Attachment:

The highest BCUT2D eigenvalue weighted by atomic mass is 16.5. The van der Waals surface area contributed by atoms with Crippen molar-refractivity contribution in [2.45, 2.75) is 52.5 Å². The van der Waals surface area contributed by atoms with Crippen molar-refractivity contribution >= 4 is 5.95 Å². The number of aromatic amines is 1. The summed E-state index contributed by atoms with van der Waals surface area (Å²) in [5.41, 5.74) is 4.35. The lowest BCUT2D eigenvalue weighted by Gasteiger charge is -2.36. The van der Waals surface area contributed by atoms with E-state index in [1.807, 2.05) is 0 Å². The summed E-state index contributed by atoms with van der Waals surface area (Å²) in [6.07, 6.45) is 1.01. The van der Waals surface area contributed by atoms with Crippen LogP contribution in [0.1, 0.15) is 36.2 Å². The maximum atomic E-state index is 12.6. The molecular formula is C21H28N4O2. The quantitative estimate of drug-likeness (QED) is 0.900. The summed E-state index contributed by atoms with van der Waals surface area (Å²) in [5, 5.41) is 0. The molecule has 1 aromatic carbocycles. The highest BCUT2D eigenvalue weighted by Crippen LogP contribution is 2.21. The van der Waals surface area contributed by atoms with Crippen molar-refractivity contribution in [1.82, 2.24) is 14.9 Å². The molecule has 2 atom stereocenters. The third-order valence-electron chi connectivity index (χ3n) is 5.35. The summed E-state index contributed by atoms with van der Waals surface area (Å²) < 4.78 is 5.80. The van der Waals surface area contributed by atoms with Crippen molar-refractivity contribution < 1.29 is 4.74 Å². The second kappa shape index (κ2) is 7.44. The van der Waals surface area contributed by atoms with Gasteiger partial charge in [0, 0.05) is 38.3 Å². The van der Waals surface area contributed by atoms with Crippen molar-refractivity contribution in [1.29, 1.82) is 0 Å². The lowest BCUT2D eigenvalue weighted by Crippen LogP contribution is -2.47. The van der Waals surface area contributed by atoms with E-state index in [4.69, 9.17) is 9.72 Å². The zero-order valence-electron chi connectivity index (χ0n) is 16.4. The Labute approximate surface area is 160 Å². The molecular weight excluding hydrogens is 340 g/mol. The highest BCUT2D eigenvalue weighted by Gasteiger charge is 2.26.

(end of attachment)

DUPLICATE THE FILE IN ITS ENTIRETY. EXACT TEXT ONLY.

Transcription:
The highest BCUT2D eigenvalue weighted by atomic mass is 16.5. The van der Waals surface area contributed by atoms with Crippen molar-refractivity contribution in [2.45, 2.75) is 52.5 Å². The van der Waals surface area contributed by atoms with Crippen molar-refractivity contribution >= 4 is 5.95 Å². The number of aromatic amines is 1. The summed E-state index contributed by atoms with van der Waals surface area (Å²) in [5.41, 5.74) is 4.35. The lowest BCUT2D eigenvalue weighted by Gasteiger charge is -2.36. The van der Waals surface area contributed by atoms with E-state index in [1.807, 2.05) is 0 Å². The summed E-state index contributed by atoms with van der Waals surface area (Å²) in [6.07, 6.45) is 1.01. The van der Waals surface area contributed by atoms with Crippen LogP contribution in [0.1, 0.15) is 36.2 Å². The maximum atomic E-state index is 12.6. The molecular formula is C21H28N4O2. The quantitative estimate of drug-likeness (QED) is 0.900. The summed E-state index contributed by atoms with van der Waals surface area (Å²) in [5, 5.41) is 0. The molecule has 1 aromatic carbocycles. The highest BCUT2D eigenvalue weighted by Crippen LogP contribution is 2.21. The van der Waals surface area contributed by atoms with Crippen molar-refractivity contribution in [1.82, 2.24) is 14.9 Å². The molecule has 2 atom stereocenters. The third-order valence-electron chi connectivity index (χ3n) is 5.35. The summed E-state index contributed by atoms with van der Waals surface area (Å²) < 4.78 is 5.80. The van der Waals surface area contributed by atoms with Crippen molar-refractivity contribution < 1.29 is 4.74 Å². The second kappa shape index (κ2) is 7.44. The van der Waals surface area contributed by atoms with Gasteiger partial charge in [0, 0.05) is 38.3 Å². The van der Waals surface area contributed by atoms with Crippen molar-refractivity contribution in [1.29, 1.82) is 0 Å². The lowest BCUT2D eigenvalue weighted by Crippen LogP contribution is -2.47. The van der Waals surface area contributed by atoms with E-state index in [4.69, 9.17) is 9.72 Å². The zero-order valence-electron chi connectivity index (χ0n) is 16.4. The Labute approximate surface area is 160 Å². The molecular weight excluding hydrogens is 340 g/mol. The highest BCUT2D eigenvalue weighted by Gasteiger charge is 2.26.